"We believe that these talks again will not come to any solution without Kurds, as they are the main player who are liberating large areas from ISIS [Islamic State jihadist group]," Senam Mohamed said.
Syria's UN Ambassador and head of the government delegation at the talks Bashar Jaafari underscored after meeting de Mistura on Monday that ongoing talks needed a "wide representation" of opposition members.
Key stakeholders are divided over the invitation of Kurdish groups to the talks. Russia backs the move against Turkey's strong objection behind arguments that Syrian Kurds are allied with the Kurdistan Workers' Party (PKK), against which Ankara has been waging a campaign for nearly a year.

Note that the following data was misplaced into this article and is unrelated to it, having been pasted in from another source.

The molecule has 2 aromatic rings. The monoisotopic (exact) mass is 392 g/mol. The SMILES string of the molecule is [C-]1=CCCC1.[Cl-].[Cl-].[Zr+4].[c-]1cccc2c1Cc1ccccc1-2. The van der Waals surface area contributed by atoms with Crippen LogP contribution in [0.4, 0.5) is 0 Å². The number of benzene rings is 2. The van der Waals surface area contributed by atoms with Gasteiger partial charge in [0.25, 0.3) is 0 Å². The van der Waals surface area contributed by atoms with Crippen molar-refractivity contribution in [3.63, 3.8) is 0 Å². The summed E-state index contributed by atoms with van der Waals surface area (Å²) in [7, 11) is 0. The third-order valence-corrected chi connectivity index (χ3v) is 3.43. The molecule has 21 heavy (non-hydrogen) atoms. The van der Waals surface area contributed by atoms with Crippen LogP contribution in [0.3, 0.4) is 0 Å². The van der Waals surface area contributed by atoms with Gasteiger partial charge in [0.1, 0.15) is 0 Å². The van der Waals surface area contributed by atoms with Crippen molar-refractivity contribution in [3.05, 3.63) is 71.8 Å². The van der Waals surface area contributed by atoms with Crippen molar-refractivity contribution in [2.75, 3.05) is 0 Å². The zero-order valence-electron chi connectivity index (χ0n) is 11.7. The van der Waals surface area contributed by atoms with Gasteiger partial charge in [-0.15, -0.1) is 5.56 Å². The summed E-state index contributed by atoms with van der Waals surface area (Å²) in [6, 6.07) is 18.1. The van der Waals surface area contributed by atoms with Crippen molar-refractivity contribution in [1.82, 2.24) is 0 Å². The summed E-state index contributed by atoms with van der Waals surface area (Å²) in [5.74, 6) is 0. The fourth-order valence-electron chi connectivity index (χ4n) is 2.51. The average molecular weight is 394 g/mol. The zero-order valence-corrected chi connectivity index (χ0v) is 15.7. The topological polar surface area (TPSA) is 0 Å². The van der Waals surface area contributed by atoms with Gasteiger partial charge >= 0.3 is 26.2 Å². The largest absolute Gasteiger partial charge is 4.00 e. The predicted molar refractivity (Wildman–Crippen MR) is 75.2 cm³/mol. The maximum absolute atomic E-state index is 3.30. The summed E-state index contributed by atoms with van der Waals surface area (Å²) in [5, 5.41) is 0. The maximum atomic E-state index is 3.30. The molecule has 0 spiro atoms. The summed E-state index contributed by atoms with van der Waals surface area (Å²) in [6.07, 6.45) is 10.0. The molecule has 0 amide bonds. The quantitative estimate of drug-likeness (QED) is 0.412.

The United States, which together with Turkey considers the PKK a terrorist organization, is known to collaborate with the Kurds, including on construction of two air bases in northern Syria.
Mohamed argued in favor of Kurdish inclusion at the talks, citing its forces' critical role in battling the Islamic State (IS) jihadist group.
"Nobody until now asked us to participate, although we are a main part of the solution. Not even the democratic administration is invited," the European Representative of Rojava Administration stressed.
Kurdish forces gained mass media attention in early 2015 after successfully defending the city of Kobani from a months-long IS siege backed by US airstrikes.
Kurds are one of the largest ethnic groups in Syria. Participants of the peace process in the country, including Russia, have repeatedly stressed that reconciliation talks would fail to reach a political settlement unless the Syrian Kurds were allowed to participate.